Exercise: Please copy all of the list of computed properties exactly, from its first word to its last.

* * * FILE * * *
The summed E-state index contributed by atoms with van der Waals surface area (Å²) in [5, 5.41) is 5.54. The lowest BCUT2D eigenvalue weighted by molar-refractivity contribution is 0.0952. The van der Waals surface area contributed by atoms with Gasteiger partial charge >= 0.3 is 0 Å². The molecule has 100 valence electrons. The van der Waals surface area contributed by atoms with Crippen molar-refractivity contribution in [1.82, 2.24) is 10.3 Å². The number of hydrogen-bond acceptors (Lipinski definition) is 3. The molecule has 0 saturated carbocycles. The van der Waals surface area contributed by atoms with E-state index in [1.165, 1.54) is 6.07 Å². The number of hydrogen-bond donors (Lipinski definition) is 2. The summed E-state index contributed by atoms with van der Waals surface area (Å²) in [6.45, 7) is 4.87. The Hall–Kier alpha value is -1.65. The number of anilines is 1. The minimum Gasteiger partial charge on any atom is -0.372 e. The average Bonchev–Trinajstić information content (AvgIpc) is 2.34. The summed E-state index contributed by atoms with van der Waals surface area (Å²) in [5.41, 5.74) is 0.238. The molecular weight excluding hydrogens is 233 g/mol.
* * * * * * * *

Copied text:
The summed E-state index contributed by atoms with van der Waals surface area (Å²) in [5, 5.41) is 5.54. The lowest BCUT2D eigenvalue weighted by molar-refractivity contribution is 0.0952. The van der Waals surface area contributed by atoms with Gasteiger partial charge >= 0.3 is 0 Å². The molecule has 100 valence electrons. The van der Waals surface area contributed by atoms with Crippen molar-refractivity contribution in [1.82, 2.24) is 10.3 Å². The number of hydrogen-bond acceptors (Lipinski definition) is 3. The molecule has 0 saturated carbocycles. The van der Waals surface area contributed by atoms with E-state index in [1.165, 1.54) is 6.07 Å². The number of hydrogen-bond donors (Lipinski definition) is 2. The summed E-state index contributed by atoms with van der Waals surface area (Å²) in [6.45, 7) is 4.87. The Hall–Kier alpha value is -1.65. The number of anilines is 1. The minimum Gasteiger partial charge on any atom is -0.372 e. The average Bonchev–Trinajstić information content (AvgIpc) is 2.34. The summed E-state index contributed by atoms with van der Waals surface area (Å²) in [5.41, 5.74) is 0.238. The molecular weight excluding hydrogens is 233 g/mol.